With O.J. Mayo, Rudy Gay, and Mike Conley all needing the ball to be effective, Lee's lower usage would seem to have been a particularly good fit for the Grizzlies. Additionally he is just the right age to grow with our current core, and a positive influence on locker room culture. Finally he is a major fan favorite because of his hustle, which is something the Grizzlies have lacked since Shane Battier was traded. David Lee might not have be a sexy pick who sold tickets, but Zach Randolph is the kind of player who scares season ticket holders away.

As far as costs go, no matter how the Grizzlies would have acquired he would likely have cost about $10 million a year. $12 million at most, which would probably be overpaying for his production. On the other hand Zach Randolph has a 2 year $32 million deal left, so pretty much anything looks reasonable in comparison. If management could have worked out a sign-and-trade with Darko involved it would have only cost between $3 and $5 million to make a sizeable upgrade.

I noted there were two ways we could have gotten Lee, by signing him and the Knicks not matching the offer. The Grizzlies were prepared to offer $10 million a year for what was thought to be 5 years, which many assumed would scare the 2010 conscious Knicks away. Seth over at Poasting and Toasting disagreed:

It's hard to say what Donnie Walsh is willing to shell out for David Lee. He says he's looking for $7 or 8 million a year for any long-term deal. That's without a single offer sheet from another team, though, so one can't really know how high he'd go with competition. My guess is Walsh would be willing to pay $9 or $10 million a year for Lee's services, but just hasn't been tested.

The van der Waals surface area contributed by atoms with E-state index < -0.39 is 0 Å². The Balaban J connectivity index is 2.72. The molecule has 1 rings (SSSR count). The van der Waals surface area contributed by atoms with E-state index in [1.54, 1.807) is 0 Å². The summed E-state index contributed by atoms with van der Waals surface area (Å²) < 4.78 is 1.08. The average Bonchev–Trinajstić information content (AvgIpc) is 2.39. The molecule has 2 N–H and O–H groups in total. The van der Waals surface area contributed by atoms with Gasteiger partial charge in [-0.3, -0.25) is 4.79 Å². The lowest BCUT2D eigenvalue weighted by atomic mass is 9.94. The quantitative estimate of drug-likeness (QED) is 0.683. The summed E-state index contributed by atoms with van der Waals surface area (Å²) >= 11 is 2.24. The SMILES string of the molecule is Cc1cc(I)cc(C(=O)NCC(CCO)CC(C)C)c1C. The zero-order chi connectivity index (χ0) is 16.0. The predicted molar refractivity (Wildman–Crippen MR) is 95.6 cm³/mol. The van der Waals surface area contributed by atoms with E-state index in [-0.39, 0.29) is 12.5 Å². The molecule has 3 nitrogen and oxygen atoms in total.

Alternatively we could have traded for a newly re-signed Lee. A package like Darko's expiring contract and the #2 pick, which would have guaranteed the Knicks Rubio, for Lee and the #8 pick was what I assumed would be enough to swing the deal, though Seth again wasn't so sure if the Knicks would be so quick to part with Lee:

I doubt Walsh would have traded that high, as Rubio, Evans, and Curry were the real targets. Either way, in what was perceived to be a weak draft, I'm thinking no. Again, I really have no idea.

So in the end let's assuming the Grizzlies include the #27 pick, which we used to select DeMarre Carroll to get the deal up to terms. Additionally they lose the opportunity to select Hasheem Thabeet, who is believed to be our center of the future and a defensive stopper.

At the #8 pick the Chris Wallace would perhaps have chosen DeMar DeRozan or Terrence Williams instead, who both would have worked as 6th men with O.J. Mayo moving over to log minutes point guard. Eventually either would have been strong candidates to play SG alongside Mayo a year or two down the road. We could likely still have chosen DeMarre Carroll at the #36 pick, but then would have lost Sam Young.

Our frontcourt rotation would have then included David Lee and Marc Gasol starting, Darrell Arthur and Hakim Warrick logging rotation minutes off the bench. Hamed Haddadi would have filled some minutes as the true backup center for Marc Gasol.

With this all in mind, I'm going to rate the basketball value of the David Lee path as a 7 out of 10. And, given Seth's pessimism about the possibility, I'll rate the likelihood about a 5 out of 10, which is pretty risky for a team as desperate for a starting power forward as the Grizzlies.

All that's left is the question, if you could, would you rip a hole in the time-space continuum to take a shot at Lee?